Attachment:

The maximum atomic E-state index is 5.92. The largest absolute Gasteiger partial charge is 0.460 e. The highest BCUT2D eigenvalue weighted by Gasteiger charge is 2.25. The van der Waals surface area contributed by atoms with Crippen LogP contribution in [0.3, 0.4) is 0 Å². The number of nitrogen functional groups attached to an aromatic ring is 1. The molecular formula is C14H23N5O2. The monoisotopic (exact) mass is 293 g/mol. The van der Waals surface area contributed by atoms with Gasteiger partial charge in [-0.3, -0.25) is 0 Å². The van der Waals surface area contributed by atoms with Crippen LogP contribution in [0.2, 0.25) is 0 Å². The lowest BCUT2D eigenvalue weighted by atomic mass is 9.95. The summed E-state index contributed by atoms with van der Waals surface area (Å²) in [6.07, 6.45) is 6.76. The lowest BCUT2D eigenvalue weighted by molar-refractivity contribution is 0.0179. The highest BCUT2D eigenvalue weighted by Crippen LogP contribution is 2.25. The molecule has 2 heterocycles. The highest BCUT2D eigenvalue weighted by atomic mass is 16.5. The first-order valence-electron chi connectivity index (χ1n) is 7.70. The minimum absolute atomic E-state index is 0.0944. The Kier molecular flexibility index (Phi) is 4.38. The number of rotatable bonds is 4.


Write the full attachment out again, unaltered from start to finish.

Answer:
The maximum atomic E-state index is 5.92. The largest absolute Gasteiger partial charge is 0.460 e. The highest BCUT2D eigenvalue weighted by Gasteiger charge is 2.25. The van der Waals surface area contributed by atoms with Crippen LogP contribution in [0.3, 0.4) is 0 Å². The number of nitrogen functional groups attached to an aromatic ring is 1. The molecular formula is C14H23N5O2. The monoisotopic (exact) mass is 293 g/mol. The van der Waals surface area contributed by atoms with Gasteiger partial charge in [-0.3, -0.25) is 0 Å². The van der Waals surface area contributed by atoms with Crippen LogP contribution in [0.2, 0.25) is 0 Å². The lowest BCUT2D eigenvalue weighted by atomic mass is 9.95. The summed E-state index contributed by atoms with van der Waals surface area (Å²) in [6.07, 6.45) is 6.76. The lowest BCUT2D eigenvalue weighted by molar-refractivity contribution is 0.0179. The highest BCUT2D eigenvalue weighted by Crippen LogP contribution is 2.25. The molecule has 2 heterocycles. The highest BCUT2D eigenvalue weighted by atomic mass is 16.5. The first-order valence-electron chi connectivity index (χ1n) is 7.70. The minimum absolute atomic E-state index is 0.0944. The Kier molecular flexibility index (Phi) is 4.38. The number of rotatable bonds is 4.